As a man of the people, John had an enormous capacity to give all of himself to others and was always a zealous champion for the underdog. He was an active donor and advocate for any mission that added value to the Gambian community in both the United States and back home. As one of the founding members of the Gambian Christian People’s Association (GCPA), John proved himself to be unstoppable in his desire to help those in need. He was an active fundraiser, he organized numerous clothing drives, and ensured the continuous and successful operation of the GCPA's flagship program that provides educational scholarships to underprivileged youth. Passionate about education, John was instrumental in the success of the association in sponsoring over 550 Gambian students with scholarships. He served as president from 2010 to 2015 and remained a member on the Board of Directors and an active member until his recent passing. As a leader, he motivated those around him to carry on during challenging times, reminding people that: “for every good deed you do for the less fortunate, God will reward you abundantly.” Alongside his wife, Pamela, John’s commitment to the GCPA’s cause was unwavering.

John was also dubbed “the Father of African Liberation Day (ALD) Weekend”; an annual celebration of Gambian heritage and football that brought Gambians from all over the East Coast to the Washington D.C. Metro area. As a result of his dedication to the Gambia community, he is loved and respected by Gambian organizations all over the USA.

People have proclaimed that there is no John without Pamela. The two met in 1988 when Pam was visiting the United States. According to John, a mutual friend had shown Pam his picture, and she decided that she needed to travel across the ocean to the United States to find this handsome gentleman. According to Pam, she was simply visiting her close friend, Bomzy. The two were wed on June 29, 1991, and have been inseparable ever since. They stood steadfast by each other’s side in all walks of life and – in Pamela’s own words – stretched their hands to help each other. Together, they raised their children, uplifted their community, and loved each other dearly. The entire Prom Family, relatives, and friends are forever grateful to Pam. They all stretch out their hands to her and form pillars of love and protection around her.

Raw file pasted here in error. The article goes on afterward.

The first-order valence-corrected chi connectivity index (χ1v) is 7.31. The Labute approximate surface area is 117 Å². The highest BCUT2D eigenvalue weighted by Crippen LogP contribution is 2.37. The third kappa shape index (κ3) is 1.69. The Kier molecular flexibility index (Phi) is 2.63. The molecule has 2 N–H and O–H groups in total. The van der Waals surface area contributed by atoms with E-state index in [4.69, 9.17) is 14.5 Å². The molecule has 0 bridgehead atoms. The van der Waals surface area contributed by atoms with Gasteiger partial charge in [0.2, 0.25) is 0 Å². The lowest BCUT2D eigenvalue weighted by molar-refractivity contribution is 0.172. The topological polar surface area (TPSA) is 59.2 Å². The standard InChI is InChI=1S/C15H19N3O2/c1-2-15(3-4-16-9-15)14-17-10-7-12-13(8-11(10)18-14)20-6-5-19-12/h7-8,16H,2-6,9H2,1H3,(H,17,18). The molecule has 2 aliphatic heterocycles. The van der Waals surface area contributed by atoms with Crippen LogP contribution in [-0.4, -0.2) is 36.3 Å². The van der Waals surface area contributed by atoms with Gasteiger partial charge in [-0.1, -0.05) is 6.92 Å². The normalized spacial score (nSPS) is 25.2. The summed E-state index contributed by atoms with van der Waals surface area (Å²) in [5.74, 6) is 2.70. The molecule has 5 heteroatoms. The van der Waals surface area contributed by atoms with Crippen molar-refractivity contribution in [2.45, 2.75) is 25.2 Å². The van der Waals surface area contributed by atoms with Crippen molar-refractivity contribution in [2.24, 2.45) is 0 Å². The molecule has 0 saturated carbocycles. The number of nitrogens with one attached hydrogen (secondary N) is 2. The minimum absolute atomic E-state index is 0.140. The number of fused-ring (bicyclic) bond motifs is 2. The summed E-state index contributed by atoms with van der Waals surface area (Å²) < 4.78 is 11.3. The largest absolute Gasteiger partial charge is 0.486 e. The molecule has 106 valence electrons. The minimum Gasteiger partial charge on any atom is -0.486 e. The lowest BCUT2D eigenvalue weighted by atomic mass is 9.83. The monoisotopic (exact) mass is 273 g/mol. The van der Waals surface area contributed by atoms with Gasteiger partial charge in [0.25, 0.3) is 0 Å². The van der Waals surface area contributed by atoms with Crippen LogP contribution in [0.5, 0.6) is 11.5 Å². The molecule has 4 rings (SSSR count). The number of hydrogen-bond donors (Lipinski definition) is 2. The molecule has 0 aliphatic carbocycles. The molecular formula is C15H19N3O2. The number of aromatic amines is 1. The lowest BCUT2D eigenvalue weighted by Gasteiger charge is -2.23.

John’s living children (Nini, Harry, and Sukai) can attest to the great man that he was. He was stern, yet loving. A disciplinarian, yet playful. He taught them to value what God had blessed them with and to always strive for greatness. They were the light in his eyes, and the Prom family is forever grateful for the joy and purpose they brought to his life.

Considering what we have lost, it would be easy to indulge in our sadness. We have lost a leader, a mentor, a brother, and a confidante. But in our grief, let us remember the man we are mourning. The man who during times of sorrow, was there to remind us that death is only part of God’s creation. The man whose generosity and spirit will live within us forever. The man who uplifted us in so many ways. The man who was merciful, pure of heart, and a peacemaker. The man who told us not to weep. Let us smile knowing he is with God and other close family members who have departed this world, including his son, Tony Prom, his parents and his sister, Nancy Rives. Just as John has been reunited with his family, so too shall we be reunited with him one day. So, let us not say “goodbye.” Instead, let us say “until we meet again.”

The Prom and Lloyd Evans families send their thanks to many who have contributed to the life of John Prom and provided the opportunity for him to carry out his mission on earth. The families also thank everyone for their prayers, tributes, jaleh, and the love they have extended to the family via phone, facebook and on the tribute website:

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DeVol Funeral Home